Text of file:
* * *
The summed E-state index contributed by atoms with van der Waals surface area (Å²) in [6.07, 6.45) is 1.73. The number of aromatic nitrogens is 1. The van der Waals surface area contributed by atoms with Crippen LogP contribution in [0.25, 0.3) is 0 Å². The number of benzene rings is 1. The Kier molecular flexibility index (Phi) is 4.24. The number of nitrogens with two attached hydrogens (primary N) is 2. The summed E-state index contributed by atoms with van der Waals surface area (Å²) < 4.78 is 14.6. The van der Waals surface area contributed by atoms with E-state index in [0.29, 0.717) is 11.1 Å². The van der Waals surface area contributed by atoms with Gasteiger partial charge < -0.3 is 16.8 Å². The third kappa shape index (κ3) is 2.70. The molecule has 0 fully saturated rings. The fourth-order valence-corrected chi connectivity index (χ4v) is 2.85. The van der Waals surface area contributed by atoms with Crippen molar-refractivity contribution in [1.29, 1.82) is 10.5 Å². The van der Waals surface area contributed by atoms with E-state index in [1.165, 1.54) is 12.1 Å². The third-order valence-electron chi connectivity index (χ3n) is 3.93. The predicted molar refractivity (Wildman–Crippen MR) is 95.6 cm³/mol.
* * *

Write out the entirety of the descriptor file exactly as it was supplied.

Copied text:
The summed E-state index contributed by atoms with van der Waals surface area (Å²) in [6.07, 6.45) is 1.73. The number of aromatic nitrogens is 1. The van der Waals surface area contributed by atoms with Crippen LogP contribution in [0.25, 0.3) is 0 Å². The number of benzene rings is 1. The Kier molecular flexibility index (Phi) is 4.24. The number of nitrogens with two attached hydrogens (primary N) is 2. The summed E-state index contributed by atoms with van der Waals surface area (Å²) < 4.78 is 14.6. The van der Waals surface area contributed by atoms with E-state index in [0.29, 0.717) is 11.1 Å². The van der Waals surface area contributed by atoms with Gasteiger partial charge < -0.3 is 16.8 Å². The third kappa shape index (κ3) is 2.70. The molecule has 0 fully saturated rings. The fourth-order valence-corrected chi connectivity index (χ4v) is 2.85. The van der Waals surface area contributed by atoms with Crippen molar-refractivity contribution in [1.29, 1.82) is 10.5 Å². The van der Waals surface area contributed by atoms with E-state index in [1.165, 1.54) is 12.1 Å². The third-order valence-electron chi connectivity index (χ3n) is 3.93. The predicted molar refractivity (Wildman–Crippen MR) is 95.6 cm³/mol.